"The book was so much better than the movie."
The first time I ever used this cliche was upon seeing the movie Jurassic Park.
If someone were to ask me what my first adult fiction book was, I would probably say Jurassic Park. I could hardly believe I was capable of reading one story with so many pages.
As a result, I followed up Jurassic Park with other Crichton works including Congo, Sphere, The Great Train Robbery, and even his non-fiction book Five Patients (which inspired TV's ER).
Because of my interest in Michael Crichton, as well as my interest in writing...I very much looked up to Crichton and I remember as a class assignment in middle school we had to write a letter to someone famous, and I knew I wanted to write a letter to Michael Crichton.
My letter was simple. Per the assignment, I used the proper letter writing format...I'm sure it was block format with well calculated spacing. But the content of letter was simply a statement of interest that I admired his work and that I was curious what I must do in order to be an author.
Crichton responded to my letter, and I have to believe it was actually from him, partially because of it's direct response to my question and partially because of the content of his answer.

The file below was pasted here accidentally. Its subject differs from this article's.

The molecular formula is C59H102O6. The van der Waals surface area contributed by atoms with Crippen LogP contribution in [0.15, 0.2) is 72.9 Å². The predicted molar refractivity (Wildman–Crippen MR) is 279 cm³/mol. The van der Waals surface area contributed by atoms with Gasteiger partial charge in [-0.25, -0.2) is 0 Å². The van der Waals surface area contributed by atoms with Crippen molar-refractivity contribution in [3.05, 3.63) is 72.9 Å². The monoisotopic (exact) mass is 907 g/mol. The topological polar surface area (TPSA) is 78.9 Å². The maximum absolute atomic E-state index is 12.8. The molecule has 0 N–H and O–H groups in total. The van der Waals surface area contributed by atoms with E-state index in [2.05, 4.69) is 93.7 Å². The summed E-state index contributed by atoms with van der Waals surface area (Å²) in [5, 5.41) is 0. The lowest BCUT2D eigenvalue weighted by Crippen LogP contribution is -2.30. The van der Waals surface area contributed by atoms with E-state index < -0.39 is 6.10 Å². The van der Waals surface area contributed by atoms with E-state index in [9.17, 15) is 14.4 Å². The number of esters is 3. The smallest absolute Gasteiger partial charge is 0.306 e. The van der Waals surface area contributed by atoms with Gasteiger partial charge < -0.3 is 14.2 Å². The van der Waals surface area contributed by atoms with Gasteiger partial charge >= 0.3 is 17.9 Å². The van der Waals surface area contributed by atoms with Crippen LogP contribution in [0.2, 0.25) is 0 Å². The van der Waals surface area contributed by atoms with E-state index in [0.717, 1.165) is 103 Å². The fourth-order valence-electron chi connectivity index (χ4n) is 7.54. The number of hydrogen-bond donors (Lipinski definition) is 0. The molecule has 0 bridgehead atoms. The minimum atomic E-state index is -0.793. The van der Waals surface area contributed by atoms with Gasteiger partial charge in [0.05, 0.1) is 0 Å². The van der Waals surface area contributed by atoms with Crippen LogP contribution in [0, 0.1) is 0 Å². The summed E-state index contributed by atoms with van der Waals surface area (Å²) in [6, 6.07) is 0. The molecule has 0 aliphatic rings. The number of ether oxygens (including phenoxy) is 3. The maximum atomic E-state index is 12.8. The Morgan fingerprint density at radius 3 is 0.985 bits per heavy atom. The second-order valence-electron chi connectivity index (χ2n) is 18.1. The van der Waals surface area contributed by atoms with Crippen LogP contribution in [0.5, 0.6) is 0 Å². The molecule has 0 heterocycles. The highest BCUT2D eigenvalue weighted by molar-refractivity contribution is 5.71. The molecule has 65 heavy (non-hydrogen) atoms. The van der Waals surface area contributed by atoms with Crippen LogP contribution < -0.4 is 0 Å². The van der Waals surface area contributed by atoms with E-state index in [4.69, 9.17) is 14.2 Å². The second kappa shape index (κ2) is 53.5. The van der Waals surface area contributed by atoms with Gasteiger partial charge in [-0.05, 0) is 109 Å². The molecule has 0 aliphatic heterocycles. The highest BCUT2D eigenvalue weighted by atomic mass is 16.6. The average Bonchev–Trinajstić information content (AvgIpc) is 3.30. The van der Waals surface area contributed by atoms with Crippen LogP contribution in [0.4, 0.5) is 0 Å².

I am sure somewhere I could find this letter...but I don't need to find it to remember the gist of what it said. Crichton said in his letter to me that in order to be a good writer I didn't need to focus all my attention upon English and language classes.
Instead, Crichton urged, in order to be a great writer you had to have something to write about. He encouraged me to learn history and science.He urged me as an impressionable middle-schooler to learn about anything that interested me, and that from there I would have the necessary content and ideas to be a great writer.
You certainly don't need to read the cannon of Crichton's work to realize that Crichton's strength is not in his writing skills, metaphors, and figurative language. Instead it is the way he melds reality and real life details with fiction and possibility.
I really value Crichton's advice and while I am certainly have not become an author, I have treasured his advice and have challenged my self to learn as much as a can -- both breadth and depth.
Thank you Michael for your stories and for the way you encouraged me learn.
And as for those books that were better than the movies...well, we can't blame you.
Picture from Pop Matter's post on "The Admirable Michael Crichton."